Sen. Ellis Files Bill to Raise Minimum Wage
Measure Would Also Track Minimum Wage to Inflation
AUSTIN -- Today, Texas State Senator Rodney Ellis (D-Houston) filed Senate Bill 95 which will raise the minimum wage in Texas to $7.15 an hour in two steps and allow for future increases based on inflation.
The bill would add $1 an hour to the current minimum wage of $5.15 on Sept. 1, 2007, and a second $1 an hour on Sept. 1, 2008. After that, the state minimum wage would rise with the cost of inflation.
“The minimum wage is a poverty wage, and that’s unacceptable,” Senator Ellis said.
According to a recent non-partisan Pew poll, 83 percent of Americans support an increase in the minimum wage to $7.15 an hour. Twenty-eight states have taken the initiative to raise their hourly wage minimums, including all six that considered the issue in the Nov. 7 election.
“A decent minimum wage increase would benefit Texas in many ways. It would bring self-sufficiency to some families who work multiple jobs and allow them to reduce or eliminate reliance on public benefits. It would spread the buying power in our economy. Most importantly, it would bring a greater measure of dignity to all who contribute to our state’s productivity,” Senator Ellis said.
“What this bill will clearly not do is cost the state jobs,” Senator Ellis said. “The experience of states that have raised the minimum wage is that a modest minimum wage increase at the level we are discussing does not harm the job market. But a minimum wage increase clearly helps a large number of workers and their families make ends meet and improve their lives.”
Texas AFL-CIO President Emmett Sheppard endorsed Senator Ellis’s bill and said the time for a minimum wage increase is long overdue.
“From the days of the frontier, Texans have fundamentally supported a fair day’s wage for a fair day’s work, but our laws have rarely enforced that principle,” Texas AFL-CIO President Emmett Sheppard said.
“Senator Ellis’s bill would not only help full-time workers whose pay confines them well within the poverty level, but would take the minimum wage issue out of the political arena by enacting a cost-of-living adjustment. Raising the minimum wage is a matter of common decency.”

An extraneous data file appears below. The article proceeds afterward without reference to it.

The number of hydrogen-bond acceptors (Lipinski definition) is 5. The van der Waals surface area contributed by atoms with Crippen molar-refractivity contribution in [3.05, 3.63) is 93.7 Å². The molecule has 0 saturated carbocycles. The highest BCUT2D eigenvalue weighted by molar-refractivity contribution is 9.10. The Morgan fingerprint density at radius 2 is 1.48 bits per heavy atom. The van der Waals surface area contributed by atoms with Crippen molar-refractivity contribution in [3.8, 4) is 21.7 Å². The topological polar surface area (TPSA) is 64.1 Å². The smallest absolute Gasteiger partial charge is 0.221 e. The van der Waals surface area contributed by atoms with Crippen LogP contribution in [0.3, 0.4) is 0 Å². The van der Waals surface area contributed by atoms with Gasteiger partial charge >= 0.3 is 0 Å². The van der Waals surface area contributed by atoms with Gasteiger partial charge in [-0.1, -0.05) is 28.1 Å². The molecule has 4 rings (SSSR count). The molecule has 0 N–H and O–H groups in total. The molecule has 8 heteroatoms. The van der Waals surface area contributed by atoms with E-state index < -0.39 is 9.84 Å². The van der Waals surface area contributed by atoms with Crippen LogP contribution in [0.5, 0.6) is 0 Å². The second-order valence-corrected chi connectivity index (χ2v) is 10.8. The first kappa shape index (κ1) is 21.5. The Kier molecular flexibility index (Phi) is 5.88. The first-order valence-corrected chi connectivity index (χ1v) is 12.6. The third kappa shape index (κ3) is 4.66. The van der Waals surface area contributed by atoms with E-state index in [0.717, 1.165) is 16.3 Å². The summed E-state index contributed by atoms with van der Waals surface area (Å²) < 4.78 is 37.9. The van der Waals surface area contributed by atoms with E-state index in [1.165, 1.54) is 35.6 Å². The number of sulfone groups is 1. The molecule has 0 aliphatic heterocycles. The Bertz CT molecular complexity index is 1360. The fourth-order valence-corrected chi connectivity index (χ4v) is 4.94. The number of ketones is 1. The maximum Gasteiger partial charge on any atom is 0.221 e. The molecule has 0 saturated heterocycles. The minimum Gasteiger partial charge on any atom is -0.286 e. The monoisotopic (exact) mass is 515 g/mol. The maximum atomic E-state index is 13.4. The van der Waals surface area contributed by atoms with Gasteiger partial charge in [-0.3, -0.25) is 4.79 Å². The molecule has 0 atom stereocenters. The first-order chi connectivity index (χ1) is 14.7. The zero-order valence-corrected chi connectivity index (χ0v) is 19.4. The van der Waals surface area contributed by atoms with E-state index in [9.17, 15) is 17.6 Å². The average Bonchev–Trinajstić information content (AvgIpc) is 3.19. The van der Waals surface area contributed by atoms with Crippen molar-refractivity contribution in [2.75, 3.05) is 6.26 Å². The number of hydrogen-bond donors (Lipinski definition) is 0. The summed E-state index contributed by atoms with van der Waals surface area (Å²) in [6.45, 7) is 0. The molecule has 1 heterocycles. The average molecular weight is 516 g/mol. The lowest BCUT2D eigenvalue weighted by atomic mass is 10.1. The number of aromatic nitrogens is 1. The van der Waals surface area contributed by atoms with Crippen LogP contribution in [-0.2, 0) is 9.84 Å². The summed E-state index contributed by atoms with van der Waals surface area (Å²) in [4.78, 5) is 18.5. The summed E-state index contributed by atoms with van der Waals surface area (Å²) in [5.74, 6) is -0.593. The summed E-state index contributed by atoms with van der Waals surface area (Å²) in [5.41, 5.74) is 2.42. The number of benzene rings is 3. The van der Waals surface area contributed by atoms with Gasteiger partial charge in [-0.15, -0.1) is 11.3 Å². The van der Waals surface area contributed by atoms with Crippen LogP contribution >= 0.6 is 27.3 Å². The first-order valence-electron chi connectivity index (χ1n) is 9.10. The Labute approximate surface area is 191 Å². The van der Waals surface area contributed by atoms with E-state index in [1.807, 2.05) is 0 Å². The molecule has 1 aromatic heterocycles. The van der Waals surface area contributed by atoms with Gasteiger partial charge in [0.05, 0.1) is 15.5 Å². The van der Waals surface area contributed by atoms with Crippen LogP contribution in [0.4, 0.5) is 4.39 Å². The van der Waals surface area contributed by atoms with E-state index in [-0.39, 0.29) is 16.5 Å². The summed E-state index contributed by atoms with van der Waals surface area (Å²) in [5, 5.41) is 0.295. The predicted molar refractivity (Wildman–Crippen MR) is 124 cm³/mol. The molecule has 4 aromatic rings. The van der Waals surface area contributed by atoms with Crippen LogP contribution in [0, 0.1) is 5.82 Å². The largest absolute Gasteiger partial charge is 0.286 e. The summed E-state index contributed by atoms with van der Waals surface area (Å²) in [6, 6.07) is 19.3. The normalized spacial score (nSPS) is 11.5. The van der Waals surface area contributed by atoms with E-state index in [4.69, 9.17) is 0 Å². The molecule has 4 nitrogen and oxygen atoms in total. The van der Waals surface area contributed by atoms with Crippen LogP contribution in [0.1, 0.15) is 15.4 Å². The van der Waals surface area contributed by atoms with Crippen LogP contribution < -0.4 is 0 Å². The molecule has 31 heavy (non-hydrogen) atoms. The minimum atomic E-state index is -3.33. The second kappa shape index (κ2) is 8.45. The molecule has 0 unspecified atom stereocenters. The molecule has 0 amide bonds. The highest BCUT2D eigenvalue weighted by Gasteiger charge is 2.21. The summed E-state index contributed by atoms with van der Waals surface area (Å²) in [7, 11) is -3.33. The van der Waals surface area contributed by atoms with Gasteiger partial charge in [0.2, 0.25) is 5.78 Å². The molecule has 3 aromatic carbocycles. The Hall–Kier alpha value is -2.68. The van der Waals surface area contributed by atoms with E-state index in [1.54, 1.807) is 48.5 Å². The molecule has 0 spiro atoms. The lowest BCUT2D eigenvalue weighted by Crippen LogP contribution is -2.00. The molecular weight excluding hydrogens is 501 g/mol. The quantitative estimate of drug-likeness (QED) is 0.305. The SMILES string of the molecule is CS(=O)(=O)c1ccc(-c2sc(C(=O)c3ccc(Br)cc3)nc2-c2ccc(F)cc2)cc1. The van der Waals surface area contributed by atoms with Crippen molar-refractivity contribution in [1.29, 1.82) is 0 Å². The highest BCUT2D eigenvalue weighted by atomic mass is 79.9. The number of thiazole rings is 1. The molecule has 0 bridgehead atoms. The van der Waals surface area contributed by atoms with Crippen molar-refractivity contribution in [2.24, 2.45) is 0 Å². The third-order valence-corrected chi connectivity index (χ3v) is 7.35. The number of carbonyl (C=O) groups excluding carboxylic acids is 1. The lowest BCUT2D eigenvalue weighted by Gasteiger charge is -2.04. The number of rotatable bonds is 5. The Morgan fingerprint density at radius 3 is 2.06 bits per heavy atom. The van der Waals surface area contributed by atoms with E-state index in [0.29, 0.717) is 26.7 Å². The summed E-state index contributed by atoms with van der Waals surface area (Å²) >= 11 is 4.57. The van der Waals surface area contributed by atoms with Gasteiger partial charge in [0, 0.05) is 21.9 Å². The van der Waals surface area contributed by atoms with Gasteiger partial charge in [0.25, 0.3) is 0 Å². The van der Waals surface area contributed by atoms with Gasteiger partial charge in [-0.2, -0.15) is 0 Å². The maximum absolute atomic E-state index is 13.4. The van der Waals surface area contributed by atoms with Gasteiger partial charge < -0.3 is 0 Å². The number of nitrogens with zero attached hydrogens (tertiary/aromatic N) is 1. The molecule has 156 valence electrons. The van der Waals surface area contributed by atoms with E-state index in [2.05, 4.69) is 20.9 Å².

“A fair minimum wage promotes economic development and rewards hard work. Overall, it’s a win-win,” says Don Baylor, Senior Policy Analyst, Center for Public Policy Priorities. The organization’s research establishes that the purchasing power of the minimum wage is at its lowest level since 1955, the public overwhelmingly supports an increase at the level being proposed by Senator Ellis and a higher minimum wage would benefit the economy.
As of October, approximately 523,000 Texas workers, or 5 percent of the workforce, earned less than $6.15 an hour. Another 543,000 Texas workers would benefit from the second year’s increase to $7.15 an hour.
CPPP's research shows that most low-wage workers are adult, female and work full time. The benefits of increasing the wages of these workers would extend far beyond the ability to buy more at the store. Families that can pay for basic necessities can devote more time and resources to the education and health of their children. Those are precisely the investments that produce the biggest long-term rewards in our state.
The federal minimum wage, which is part of the Fair Labor Standards Act, sets the national wage floor for virtually all workers. A higher Texas minimum wage would supersede the federal minimum within Texas, when enacted.